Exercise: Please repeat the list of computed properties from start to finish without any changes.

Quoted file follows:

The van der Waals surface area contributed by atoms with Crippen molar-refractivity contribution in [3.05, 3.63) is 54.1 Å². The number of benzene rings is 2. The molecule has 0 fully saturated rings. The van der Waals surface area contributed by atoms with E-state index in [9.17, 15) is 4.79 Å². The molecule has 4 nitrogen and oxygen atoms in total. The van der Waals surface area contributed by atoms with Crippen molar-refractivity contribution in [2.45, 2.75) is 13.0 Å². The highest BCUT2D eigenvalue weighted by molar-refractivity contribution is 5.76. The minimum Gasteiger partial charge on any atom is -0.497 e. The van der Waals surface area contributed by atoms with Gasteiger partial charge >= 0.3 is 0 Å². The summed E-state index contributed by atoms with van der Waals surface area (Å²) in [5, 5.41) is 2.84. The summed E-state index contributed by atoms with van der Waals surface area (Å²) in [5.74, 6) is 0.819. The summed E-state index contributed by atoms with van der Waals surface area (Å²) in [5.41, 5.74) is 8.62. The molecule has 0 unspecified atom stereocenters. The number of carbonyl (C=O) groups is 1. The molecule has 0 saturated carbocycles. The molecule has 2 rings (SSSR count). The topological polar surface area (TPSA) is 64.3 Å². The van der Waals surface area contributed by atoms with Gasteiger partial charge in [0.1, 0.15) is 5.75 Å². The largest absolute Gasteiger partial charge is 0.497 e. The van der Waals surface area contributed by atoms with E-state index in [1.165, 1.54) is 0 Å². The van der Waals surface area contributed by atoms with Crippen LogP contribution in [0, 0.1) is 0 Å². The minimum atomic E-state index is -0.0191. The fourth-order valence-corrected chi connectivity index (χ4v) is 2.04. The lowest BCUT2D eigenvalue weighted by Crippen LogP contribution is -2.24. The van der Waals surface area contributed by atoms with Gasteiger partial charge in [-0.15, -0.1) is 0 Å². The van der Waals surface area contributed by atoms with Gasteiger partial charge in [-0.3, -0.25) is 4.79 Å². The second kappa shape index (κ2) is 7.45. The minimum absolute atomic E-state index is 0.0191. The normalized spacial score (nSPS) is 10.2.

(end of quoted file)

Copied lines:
The van der Waals surface area contributed by atoms with Crippen molar-refractivity contribution in [3.05, 3.63) is 54.1 Å². The number of benzene rings is 2. The molecule has 0 fully saturated rings. The van der Waals surface area contributed by atoms with E-state index in [9.17, 15) is 4.79 Å². The molecule has 4 nitrogen and oxygen atoms in total. The van der Waals surface area contributed by atoms with Crippen molar-refractivity contribution in [2.45, 2.75) is 13.0 Å². The highest BCUT2D eigenvalue weighted by molar-refractivity contribution is 5.76. The minimum Gasteiger partial charge on any atom is -0.497 e. The van der Waals surface area contributed by atoms with Gasteiger partial charge >= 0.3 is 0 Å². The summed E-state index contributed by atoms with van der Waals surface area (Å²) in [5, 5.41) is 2.84. The summed E-state index contributed by atoms with van der Waals surface area (Å²) in [5.74, 6) is 0.819. The summed E-state index contributed by atoms with van der Waals surface area (Å²) in [5.41, 5.74) is 8.62. The molecule has 0 unspecified atom stereocenters. The number of carbonyl (C=O) groups is 1. The molecule has 0 saturated carbocycles. The molecule has 2 rings (SSSR count). The topological polar surface area (TPSA) is 64.3 Å². The van der Waals surface area contributed by atoms with Gasteiger partial charge in [0.1, 0.15) is 5.75 Å². The largest absolute Gasteiger partial charge is 0.497 e. The van der Waals surface area contributed by atoms with E-state index in [1.165, 1.54) is 0 Å². The van der Waals surface area contributed by atoms with Crippen LogP contribution in [0, 0.1) is 0 Å². The minimum atomic E-state index is -0.0191. The fourth-order valence-corrected chi connectivity index (χ4v) is 2.04. The lowest BCUT2D eigenvalue weighted by Crippen LogP contribution is -2.24. The van der Waals surface area contributed by atoms with Gasteiger partial charge in [-0.15, -0.1) is 0 Å². The van der Waals surface area contributed by atoms with Gasteiger partial charge in [-0.3, -0.25) is 4.79 Å². The second kappa shape index (κ2) is 7.45. The minimum absolute atomic E-state index is 0.0191. The normalized spacial score (nSPS) is 10.2.